Front and Center: Greece and the Fed
Market participants await the results of this week’s Federal Open Markets Committee (FOMC) meeting while jitters surrounding the potential Greek exit from the Euro weigh on risk assets. Last week, markets were relatively stable with the S&P 500 index gaining 0.12%, the NASDAQ index falling 0.31% and developed international markets, as measured by the MSCI EAFE index, putting together a 1.32% gain thanks to large moves to the upside on Wednesday, 6/10 and Thursday, 6/11. This week, however, following unproductive Greek discussions over the weekend and ahead of the Fed’s fourth statement in 2015, trading appears more defensive with German and U.S. government bond prices increasing and equity indexes producing mixed results on Monday and Tuesday.
Investors appear to be pricing in a higher probability of a Greek exit from the Euro and we believe that any sell offs in European stocks, specifically those of the stronger more developed countries, like Germany and France, will prove to be short term in nature and may present opportunities for attractive entry points. Our analysis of the economic improvements seen in the Eurozone, along with the expansionary monetary policies in place, supports long term growth potential for equities. However, we recognize the potential for volatility over the short term and caution investors to take a diversified approach when considering investments in international developed (and emerging) stock markets.
Here in the U.S., the long awaited June 2015 Fed meeting is set to begin Tuesday, June 16 and culminate with Fed Chair Janet Yellen’s press conference on Wednesday, June 17 following their second day of talks and the release of their latest decision. During most of 2014, this June meeting was seen as the most likely time for the first Fed Fund’s rate hike since June of 2006. With the lack of wage growth, decline in oil prices and no meaningful economic growth in the first quarter, most “fed forecasters” are now suggesting September is when we will get the hotly anticipated, 25 bps increase in the target rate.
It’s hard for us to envision how, in the long term, a three month delay in raising rates by just 25 bps will actually help the economy. After keeping rates at near zero since 2008, we believe that the terminal rate the fed will allow its target to rise to, along with the pace and duration of the tightening, is more important than when the initial rate hike actually occurs. Nonetheless, investors have to play the hand they are dealt and we are optimistic that when the rate hike does occur it will signal long awaited confidence in the economy from the most influential, and perhaps well-equipped, group of economists in the U.S..
Now is certainly the time to consider how your portfolio is invested to help ensure that you understand both the upside and downside risks inherent in your current lineup of investments.
Sources: Equity Market, Fixed Income and REIT returns from JP Morgan as of 6/12/15. Rates and Economic Calendar Data from Bloomberg as of 6/15/15.
Important Information and Disclaimers
Disclosures: Past performance does not guarantee future results. We have taken this information from sources that we believe to be reliable and accurate. Hennion and Walsh cannot guarantee the accuracy of said information and cannot be held liable.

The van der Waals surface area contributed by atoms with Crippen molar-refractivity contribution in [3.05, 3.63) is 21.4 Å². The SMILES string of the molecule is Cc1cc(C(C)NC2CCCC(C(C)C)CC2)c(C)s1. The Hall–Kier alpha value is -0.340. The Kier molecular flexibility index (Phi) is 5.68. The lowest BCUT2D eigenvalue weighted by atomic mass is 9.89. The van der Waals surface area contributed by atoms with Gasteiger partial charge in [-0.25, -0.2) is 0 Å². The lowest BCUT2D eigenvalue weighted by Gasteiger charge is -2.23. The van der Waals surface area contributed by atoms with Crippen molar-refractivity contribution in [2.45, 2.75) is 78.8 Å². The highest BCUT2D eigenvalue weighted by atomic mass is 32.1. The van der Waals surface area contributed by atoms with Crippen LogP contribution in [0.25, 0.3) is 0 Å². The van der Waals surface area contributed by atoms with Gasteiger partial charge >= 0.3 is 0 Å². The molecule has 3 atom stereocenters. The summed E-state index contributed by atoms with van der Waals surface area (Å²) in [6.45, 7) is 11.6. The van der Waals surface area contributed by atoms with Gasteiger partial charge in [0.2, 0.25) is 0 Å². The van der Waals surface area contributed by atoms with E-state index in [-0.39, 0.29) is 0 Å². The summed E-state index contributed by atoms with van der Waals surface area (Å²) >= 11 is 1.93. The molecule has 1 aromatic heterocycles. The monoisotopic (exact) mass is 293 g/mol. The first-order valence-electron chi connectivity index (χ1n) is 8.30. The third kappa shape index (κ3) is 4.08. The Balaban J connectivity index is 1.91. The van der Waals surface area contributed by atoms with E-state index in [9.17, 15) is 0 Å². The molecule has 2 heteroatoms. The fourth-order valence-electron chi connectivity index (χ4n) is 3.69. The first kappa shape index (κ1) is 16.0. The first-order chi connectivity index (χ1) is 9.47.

Investing in foreign securities presents certain risks not associated with domestic investments, such as currency fluctuation, political and economic instability, and different accounting standards. This may result in greater share price volatility. These risks are heightened in emerging markets.
There are special risks associated with an investment in real estate, including credit risk, interest rate fluctuations and the impact of varied economic conditions. Distributions from REIT investments are taxed at the owner’s tax bracket.
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MSCI- EAFE: The Morgan Stanley Capital International Europe, Australasia and Far East Index, a free float-adjusted market capitalization index that is designed to measure developed-market equity performance, excluding the United States and Canada.
MSCI-Emerging Markets: The Morgan Stanley Capital International Emerging Market Index, is a free float-adjusted market capitalization index that is designed to measure the performance of global emerging markets of about 25 emerging economies.
Russell 3000: The Russell 3000 measures the performance of the 3000 largest US companies based on total market capitalization and represents about 98% of the investible US Equity market.
ML BOFA US Corp Mstr [Merill Lynch US Corporate Master]: The Merrill Lynch Corporate Master Market Index is a statistical composite tracking the performance of the entire US corporate bond market over time.
ML Muni Master [Merill Lynch US Corporate Master]: The Merrill Lynch Municipal Bond Master Index is a broad measure of the municipal fixed income market.
Investors cannot directly purchase any index.
LIBOR, London Interbank Offered Rate, is the rate of interest at which banks offer to lend money to one another in the wholesale money markets in London.
The Dow Jones Industrial Average is an unweighted index of 30 “blue-chip” industrial U.S. stocks.
The S&P Midcap 400 Index is a capitalization-weighted index measuring the performance of the mid-range sector of the U.S. stock market, and represents approximately 7% of the total market value of U.S. equities. Companies in the Index fall between S&P 500 Index and the S&P SmallCap 600 Index in size: between $1-4 billion.
DJ Equity REIT Index represents all publicly traded real estate investment trusts in the Dow Jones U.S. stock universe classified as Equity REITs according to the S&P Dow Jones Indices REIT Industry Classification Hierarchy. These companies are REITSs that primarily own and operate income-producing real estate